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Responsible! Responsible?

Posted in View Point


Published on June 12, 2015 with No Comments

Ever since the change of guard at India, the government and its agencies have been reacting with the simplest of solutions to any problem. Ban!
IIT Madras’s banning of the Ambedkar-Periyar Study Circle of students under the directions of HRD Ministry consequent to an anonymous complaint against the study circle, only to be revoked 10 days later casted aspirations on the intent of the ruling party in India. The latest case of banning Maggi noodles has raised many warranted questions. The mere mention of Maggi takes almost all Indians back down the memory lanes –that two minute zingle, the first fast food product that gave the housewives something to cut short the cooking time, and food that even a child could make.


Detection of Lead led to invoking ban and Nestle has been in business for over thirty two years!
Why were the government agencies not able to detect the same earlier? When was the last sample testing done? Shouldn’t samples of other companies be taken? As concerned Indians were trying to ponder over those questions, government threw another surprise, this time going beyond the “ban”. A court notice directing police to register FIRs against Amitabh Bachchan, Madhuri Dixit Nene and Preity Zinta for their appearances in Maggi advertisements! That brought forth the age old debate: Can celebrities be held responsible for the brands they endorse?
In the past, actors have landed in trouble over endorsement issues. The recent one being Bollywood star Govinda who received a notice from the Food and Drugs Administration for promoting a herbal oil that he claimed to cure aches and pains. In 2012, a court in Hyderabad directed police to file a case against actor Genelia D’Souza for promoting a real estate firm that was accused of cheating. In West Bengal, actor Mithun Chakraborty was questioned by the Enforcement Directorate over his role as the brand ambassador of the Saradha Group of companies that embezzled millions for hapless investors.
They are simply actors, playing a role in a 30-second film and get paid for the same. But the notice to the three celebrities will make them wonder on their role as brand an ambassador that goes beyond just acting as it amounts to coaxing prospective customers. Because of their star power, celebrities are considered powerful enough to cast a spell on masses which in turn leads to sale of the product. Due to their sheer power, they can demand what the consumers can’t-the information. In a country where sharing of information of food ingredients and food safety is of little concern, celebrities can be the catalysts for the brands to come out more clearly on food safety. But can they be sent a notice for not having done so when there is no compliance requirement for the same in the law? In adequacy in norms can’t be a reason for non compliance. How, then, can Bachchan or Dixit or Zinta be held responsible for a faulty batch of Maggi? If someone detects a higher level of petroleum jelly in say, Lux soap, should all heroines who endorse it or have ever done so, be hauled into court? Celebrities neither make the product nor are they competent to technically evaluate a product and hence can’t be expected to answer questions on the nutritive value.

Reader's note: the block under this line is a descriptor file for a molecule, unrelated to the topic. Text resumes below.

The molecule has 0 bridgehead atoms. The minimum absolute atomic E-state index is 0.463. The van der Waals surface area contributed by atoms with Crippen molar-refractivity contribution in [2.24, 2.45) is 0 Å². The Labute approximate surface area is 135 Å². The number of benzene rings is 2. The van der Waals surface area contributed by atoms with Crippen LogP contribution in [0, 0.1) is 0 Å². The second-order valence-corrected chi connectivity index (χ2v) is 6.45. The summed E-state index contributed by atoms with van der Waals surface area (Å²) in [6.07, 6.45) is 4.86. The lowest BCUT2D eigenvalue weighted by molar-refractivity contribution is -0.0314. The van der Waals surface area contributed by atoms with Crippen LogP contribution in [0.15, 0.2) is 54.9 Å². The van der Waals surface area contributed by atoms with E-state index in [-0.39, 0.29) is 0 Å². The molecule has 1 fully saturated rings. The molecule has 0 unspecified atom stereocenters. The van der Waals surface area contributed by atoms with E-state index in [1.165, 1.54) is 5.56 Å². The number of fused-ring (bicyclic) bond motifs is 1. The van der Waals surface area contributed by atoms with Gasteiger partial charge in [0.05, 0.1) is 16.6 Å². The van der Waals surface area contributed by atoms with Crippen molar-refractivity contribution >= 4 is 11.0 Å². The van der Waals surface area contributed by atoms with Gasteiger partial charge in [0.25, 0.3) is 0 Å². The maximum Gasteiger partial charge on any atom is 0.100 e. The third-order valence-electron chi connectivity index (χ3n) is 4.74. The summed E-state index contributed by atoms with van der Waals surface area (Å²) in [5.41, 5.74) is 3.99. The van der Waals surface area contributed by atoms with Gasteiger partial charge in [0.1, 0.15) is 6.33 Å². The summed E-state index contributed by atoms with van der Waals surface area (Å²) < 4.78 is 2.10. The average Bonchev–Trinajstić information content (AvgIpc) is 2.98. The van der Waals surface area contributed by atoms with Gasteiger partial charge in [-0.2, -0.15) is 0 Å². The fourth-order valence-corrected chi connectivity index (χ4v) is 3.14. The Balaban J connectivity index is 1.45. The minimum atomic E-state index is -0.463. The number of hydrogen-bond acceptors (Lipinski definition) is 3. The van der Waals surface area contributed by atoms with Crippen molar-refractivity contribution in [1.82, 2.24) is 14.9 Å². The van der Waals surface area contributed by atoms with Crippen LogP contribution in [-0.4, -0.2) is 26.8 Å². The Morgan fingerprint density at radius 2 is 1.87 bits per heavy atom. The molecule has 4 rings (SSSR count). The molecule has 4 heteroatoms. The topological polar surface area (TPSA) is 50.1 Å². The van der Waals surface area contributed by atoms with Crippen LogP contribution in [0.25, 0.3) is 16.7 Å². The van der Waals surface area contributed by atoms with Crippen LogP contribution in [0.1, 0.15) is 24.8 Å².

Indian celebrities have been maintaining high ethical and moral responsibility while endorsing products. Kangana Ranaut won herself applause for refusing to do any ads for so-called ‘fairness’, or skin whitening, creams on the grounds that it was a clearly racist and morally questionable product. In 2010, Maharashtra Government appreciated Sachin Tendulkar for choosing principles over money, by saying ‘no’ to endorse a liquor advertisement.
Sending notice to the celebrities has been a diversion tactics by the government to avoid questions on efficiency of its agencies. Was sending notice to the celebrities the only alternative with the government? In the Maggi case, the smart thing to do would have been to test a few other samples from the Maggi plant in the light of the fact that results from Singapore AVA’s laboratory which cover “a wide range of hazards associated with food” showed that the India-made Maggi instant noodles meet local food safety standards. The government could have picked up noodles from other brands to ensure that the masses only consume good that meet the standards; however nothing of that kind of planned.
By planning to take brand ambassadors to task, the government has taken an easy task, to go after the hapless celebrities who are predictably clueless about the storm that has hit them – in order to make a spectacle of it and divert from the real causes of high lead content in food products.


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